Employee participation is another way to help minimise ill feeling. If employees feel something has been imposed on them, particularly if it is not entirely voluntary, they might not be satisfied. However, if given the opportunity to say what they would like in their package and given plenty of notice of upcoming changes, employers can perhaps reduce disgruntled challenges. Take to one side Another remuneration and benefits manager in the leisure sector says his organisation wasted a “tremendous amount of management time” dealing with complaints from staff seconded to the UK from other parts of the business overseas. “Expatriates arrive in this country with unrealistic expectations about what they can get [for their money]. We have a lot of difficulty managing their expectations about what they can realistically obtain in central London.

“We also have difficulties with what we call trailing spouses. We make some money available to help spouses retrain so that if they want to work in the UK, they can, and we get some very imaginative work scenarios,” he explains. One example involved a spouse who wanted to take guitar lessons so that she could then teach others, even though she wasn’t likely to meet the necessary standard by the time they left the UK. The manager admits his company doesn’t have a very good handle on the problem, adding that the winner is usually “whoever shouts the loudest”. Other common gripes typically involve situations where staff feel the package is not as generous as those offered by rival firms, or as those from a previous employer.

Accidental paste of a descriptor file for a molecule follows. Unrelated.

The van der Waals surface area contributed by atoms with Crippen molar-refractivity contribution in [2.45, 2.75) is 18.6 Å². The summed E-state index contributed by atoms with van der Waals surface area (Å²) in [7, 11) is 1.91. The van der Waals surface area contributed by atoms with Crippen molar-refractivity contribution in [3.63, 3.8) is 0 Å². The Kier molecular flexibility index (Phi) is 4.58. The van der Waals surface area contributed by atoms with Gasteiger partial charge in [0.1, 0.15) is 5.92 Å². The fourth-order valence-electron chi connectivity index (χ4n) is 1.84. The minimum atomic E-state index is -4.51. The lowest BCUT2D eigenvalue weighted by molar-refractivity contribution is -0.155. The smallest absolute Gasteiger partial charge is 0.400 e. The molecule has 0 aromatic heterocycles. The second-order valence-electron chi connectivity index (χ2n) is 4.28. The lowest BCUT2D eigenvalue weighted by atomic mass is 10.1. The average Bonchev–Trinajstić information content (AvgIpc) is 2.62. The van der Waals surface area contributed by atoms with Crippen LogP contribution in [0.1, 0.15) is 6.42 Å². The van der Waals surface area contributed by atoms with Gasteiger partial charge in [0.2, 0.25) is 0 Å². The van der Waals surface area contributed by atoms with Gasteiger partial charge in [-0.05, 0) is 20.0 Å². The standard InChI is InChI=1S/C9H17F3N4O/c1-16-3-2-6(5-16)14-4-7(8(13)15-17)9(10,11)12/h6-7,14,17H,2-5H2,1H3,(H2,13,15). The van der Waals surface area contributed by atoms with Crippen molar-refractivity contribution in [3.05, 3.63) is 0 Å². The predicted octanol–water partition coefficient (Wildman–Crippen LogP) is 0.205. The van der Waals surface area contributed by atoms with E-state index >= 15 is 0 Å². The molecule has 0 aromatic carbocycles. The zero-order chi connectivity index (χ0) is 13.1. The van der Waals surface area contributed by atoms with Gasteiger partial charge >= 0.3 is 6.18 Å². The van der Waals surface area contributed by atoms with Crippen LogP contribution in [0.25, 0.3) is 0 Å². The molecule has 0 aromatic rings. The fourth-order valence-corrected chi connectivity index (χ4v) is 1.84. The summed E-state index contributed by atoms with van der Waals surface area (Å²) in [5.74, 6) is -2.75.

One area that Drewett receives queries about, particularly from staff who have been offered private medical cover elsewhere, is the £100 excess that employees have to pay on their first claim in any policy year. “[We explain that we] have actually opened it out to spouses, partners and children at no extra charge, however, we needed to put in an excess to control costs and give us that wider coverage.” Whether employers back down on an issue depends on the organisation’s philosophy. “Generally, the approach is not to let people [with issues] create disquiet among the wider population. This is often done by taking the employee to one side and laying down how things are going to be in a strong, but fair fashion,” says Redbourne’s Stewart. Case-by-case basis The HR manager from the food and drink sector says the company often uses discretion when deciding how to deal with a query. “With private medical insurance, people sometimes expect it to allow them to go private for absolutely everything.” However, he admits it can be hard when an employee or one of their family members is facing a serious illness and makes a request. “With these cases, you find yourself looking at each [one] on its merits.” He adds that bikes for work, and employees who want to change their flex options before the end of the 12-month election period, are other areas that are often queried. “Occasionally, people will say ‘I want this precise make and model and why aren’t you doing it on the scheme?’ We also get people who sign up for things in the flex scheme and then change their mind. We say ‘sorry but you have signed up for 12 months’ and some of them ring someone else [in the team] with a different story, so we do get people trying to be creative.”